CFTC Widens Cryptocurrency Manipulation Probe, Demands Trading Data from Exchanges
U.S. regulators have demanded that several cryptocurrency exchanges hand over trading data tied to an ongoing investigation into price manipulation, The Wall Street Journal has learned. The request, which was initiated by the Commodity Futures Trading Commission (CFTC), is part of a six-month probe into whether bitcoin futures contracts are distorting market prices.
The price-manipulation probe was launched by CFTC regulators back in December shortly after CBOE and CME introduced the first-ever bitcoin futures contracts. According to WSJ sources, CME asked four exchanges to share trading data following the settlement of its January futures contract. The four exchanges were Bitstamp, Coinbase, itBit and Kraken.
Although the exchanges provided some data, they ultimately refused to grant comprehensive information to CME, which is supposed to monitor trading activity to ensure that individual trades do not skew futures prices. The data that was handed over to CME was limited to a few hours of activity instead of the initial request for a full day.
Frustrated by the dispute, the CFTC subpoenaed the exchanges for the data. It is not entirely clear where the situation stands. However, a spokesperson for CME told WSJ that “all participating exchanges are required to share information, including cooperation with inquiries and investigations.”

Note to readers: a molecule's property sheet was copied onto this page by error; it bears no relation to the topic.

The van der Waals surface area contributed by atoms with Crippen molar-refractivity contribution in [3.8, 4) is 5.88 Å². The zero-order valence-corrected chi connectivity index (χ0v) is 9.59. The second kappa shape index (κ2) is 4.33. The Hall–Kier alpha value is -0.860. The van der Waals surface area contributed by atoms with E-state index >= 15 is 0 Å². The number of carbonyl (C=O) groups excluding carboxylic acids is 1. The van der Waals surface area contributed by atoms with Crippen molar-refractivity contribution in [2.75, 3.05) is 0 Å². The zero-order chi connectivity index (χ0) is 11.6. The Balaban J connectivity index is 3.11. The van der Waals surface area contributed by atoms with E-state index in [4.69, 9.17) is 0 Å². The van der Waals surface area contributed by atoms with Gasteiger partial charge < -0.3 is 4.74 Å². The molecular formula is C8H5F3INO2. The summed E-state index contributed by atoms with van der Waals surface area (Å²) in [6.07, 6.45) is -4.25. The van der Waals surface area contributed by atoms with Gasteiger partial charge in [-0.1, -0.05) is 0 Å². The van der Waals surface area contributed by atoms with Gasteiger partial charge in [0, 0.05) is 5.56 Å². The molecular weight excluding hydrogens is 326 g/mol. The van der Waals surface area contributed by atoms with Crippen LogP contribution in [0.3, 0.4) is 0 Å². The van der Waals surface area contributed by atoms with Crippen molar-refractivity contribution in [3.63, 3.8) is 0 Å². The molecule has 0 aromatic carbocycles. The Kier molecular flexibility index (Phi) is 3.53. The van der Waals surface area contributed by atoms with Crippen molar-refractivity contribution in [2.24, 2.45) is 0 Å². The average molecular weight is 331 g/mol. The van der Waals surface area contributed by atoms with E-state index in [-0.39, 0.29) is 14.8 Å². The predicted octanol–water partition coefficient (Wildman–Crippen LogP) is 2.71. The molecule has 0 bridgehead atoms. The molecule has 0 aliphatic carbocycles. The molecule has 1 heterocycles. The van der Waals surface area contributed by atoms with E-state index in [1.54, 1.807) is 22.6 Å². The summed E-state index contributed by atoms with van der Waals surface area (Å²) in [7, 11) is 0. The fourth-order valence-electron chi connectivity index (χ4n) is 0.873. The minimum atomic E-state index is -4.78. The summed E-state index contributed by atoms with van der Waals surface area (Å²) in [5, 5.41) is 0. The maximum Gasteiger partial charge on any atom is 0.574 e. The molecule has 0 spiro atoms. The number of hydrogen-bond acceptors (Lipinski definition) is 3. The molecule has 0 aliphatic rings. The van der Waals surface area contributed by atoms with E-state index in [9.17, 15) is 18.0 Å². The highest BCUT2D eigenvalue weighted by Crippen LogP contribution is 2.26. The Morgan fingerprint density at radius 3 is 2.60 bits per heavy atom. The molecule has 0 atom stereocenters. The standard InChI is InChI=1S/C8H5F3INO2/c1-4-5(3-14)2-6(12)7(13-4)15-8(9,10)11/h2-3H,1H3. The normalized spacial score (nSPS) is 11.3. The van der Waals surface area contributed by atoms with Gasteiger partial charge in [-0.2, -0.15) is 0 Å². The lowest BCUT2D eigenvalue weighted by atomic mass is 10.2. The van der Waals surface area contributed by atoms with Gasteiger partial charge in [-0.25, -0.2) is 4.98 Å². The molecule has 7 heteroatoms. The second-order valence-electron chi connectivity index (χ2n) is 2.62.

Cryptocurrency exchange Bitfinex is also facing scrutiny from the CFTC over alleged ties to Tether, the dollar-backed stablecoin that has been unable to prove the extent of its dollar-denominated assets. Both companies share the same executives, which has prompted an investigation into price manipulation. (Basically, Tether has vastly increased the supply of USDT tokens without providing adequate proof that it holds the same amount of U.S. dollars. Some analysts have claimed that Bitfinex has facilitated this growth, and is largely responsible for bitcoin’s massive price growth since early 2017.)
The CFTC, which considers bitcoin to be a commodity, isn’t the only regulator flexing its investigative powers. The U.S. Securities and Exchange Commission (SEC) has subpoenaed over 80 cryptocurrency firms as part of an ongoing probe into digital assets.
The SEC recently appointed a crypto czar to oversee digital currencies and initial coin offerings (ICOs), a sign that the agency was planning to issue more comprehensive rulings on the subject. Chairman Jay Clayton has strongly implied that all ICOs are securities, which would put them under the purview of the SEC.
Disclaimer: The author owns bitcoin, Ethereum and other cryptocurrencies. He holds investment positions in the coins, but does not engage in short-term or day-trading.
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